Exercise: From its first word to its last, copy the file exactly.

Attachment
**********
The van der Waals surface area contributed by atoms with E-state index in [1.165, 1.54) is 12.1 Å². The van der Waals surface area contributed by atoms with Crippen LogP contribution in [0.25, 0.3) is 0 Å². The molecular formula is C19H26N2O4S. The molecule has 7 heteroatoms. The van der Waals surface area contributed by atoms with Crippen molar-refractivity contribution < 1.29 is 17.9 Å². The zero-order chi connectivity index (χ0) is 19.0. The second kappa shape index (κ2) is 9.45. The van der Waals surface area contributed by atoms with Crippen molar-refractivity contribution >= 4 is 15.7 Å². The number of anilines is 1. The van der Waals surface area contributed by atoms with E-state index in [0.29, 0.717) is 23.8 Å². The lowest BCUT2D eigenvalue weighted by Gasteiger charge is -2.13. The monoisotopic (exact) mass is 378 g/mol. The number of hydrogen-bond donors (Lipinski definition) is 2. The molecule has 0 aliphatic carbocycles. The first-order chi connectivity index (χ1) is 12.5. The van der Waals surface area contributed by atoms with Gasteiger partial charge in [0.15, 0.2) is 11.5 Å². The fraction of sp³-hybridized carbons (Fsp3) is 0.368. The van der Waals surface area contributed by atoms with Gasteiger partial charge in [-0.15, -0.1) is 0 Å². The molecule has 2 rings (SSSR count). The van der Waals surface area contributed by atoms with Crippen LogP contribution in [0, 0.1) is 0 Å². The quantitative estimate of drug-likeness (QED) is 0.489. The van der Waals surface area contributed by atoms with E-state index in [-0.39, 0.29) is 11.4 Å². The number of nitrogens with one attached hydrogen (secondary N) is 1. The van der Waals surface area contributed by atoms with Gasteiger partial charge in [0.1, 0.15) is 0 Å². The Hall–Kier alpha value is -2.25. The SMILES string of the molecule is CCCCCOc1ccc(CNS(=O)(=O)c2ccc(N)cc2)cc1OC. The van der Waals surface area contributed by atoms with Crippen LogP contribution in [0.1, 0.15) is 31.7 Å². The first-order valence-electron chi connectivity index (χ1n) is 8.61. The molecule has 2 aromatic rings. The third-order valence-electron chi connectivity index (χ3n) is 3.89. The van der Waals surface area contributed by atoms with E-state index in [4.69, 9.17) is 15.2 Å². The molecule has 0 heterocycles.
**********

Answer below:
The van der Waals surface area contributed by atoms with E-state index in [1.165, 1.54) is 12.1 Å². The van der Waals surface area contributed by atoms with Crippen LogP contribution in [0.25, 0.3) is 0 Å². The molecular formula is C19H26N2O4S. The molecule has 7 heteroatoms. The van der Waals surface area contributed by atoms with Crippen molar-refractivity contribution < 1.29 is 17.9 Å². The zero-order chi connectivity index (χ0) is 19.0. The second kappa shape index (κ2) is 9.45. The van der Waals surface area contributed by atoms with Crippen molar-refractivity contribution >= 4 is 15.7 Å². The number of anilines is 1. The van der Waals surface area contributed by atoms with E-state index in [0.29, 0.717) is 23.8 Å². The lowest BCUT2D eigenvalue weighted by Gasteiger charge is -2.13. The monoisotopic (exact) mass is 378 g/mol. The number of hydrogen-bond donors (Lipinski definition) is 2. The molecule has 0 aliphatic carbocycles. The first-order chi connectivity index (χ1) is 12.5. The van der Waals surface area contributed by atoms with Gasteiger partial charge in [0.15, 0.2) is 11.5 Å². The fraction of sp³-hybridized carbons (Fsp3) is 0.368. The van der Waals surface area contributed by atoms with Gasteiger partial charge in [-0.15, -0.1) is 0 Å². The molecule has 2 rings (SSSR count). The van der Waals surface area contributed by atoms with Crippen LogP contribution in [0, 0.1) is 0 Å². The quantitative estimate of drug-likeness (QED) is 0.489. The van der Waals surface area contributed by atoms with E-state index in [-0.39, 0.29) is 11.4 Å². The number of nitrogens with one attached hydrogen (secondary N) is 1. The van der Waals surface area contributed by atoms with Gasteiger partial charge in [0.1, 0.15) is 0 Å². The Hall–Kier alpha value is -2.25. The SMILES string of the molecule is CCCCCOc1ccc(CNS(=O)(=O)c2ccc(N)cc2)cc1OC. The van der Waals surface area contributed by atoms with Crippen LogP contribution in [0.1, 0.15) is 31.7 Å². The first-order valence-electron chi connectivity index (χ1n) is 8.61. The molecule has 2 aromatic rings. The third-order valence-electron chi connectivity index (χ3n) is 3.89. The van der Waals surface area contributed by atoms with E-state index in [4.69, 9.17) is 15.2 Å². The molecule has 0 heterocycles.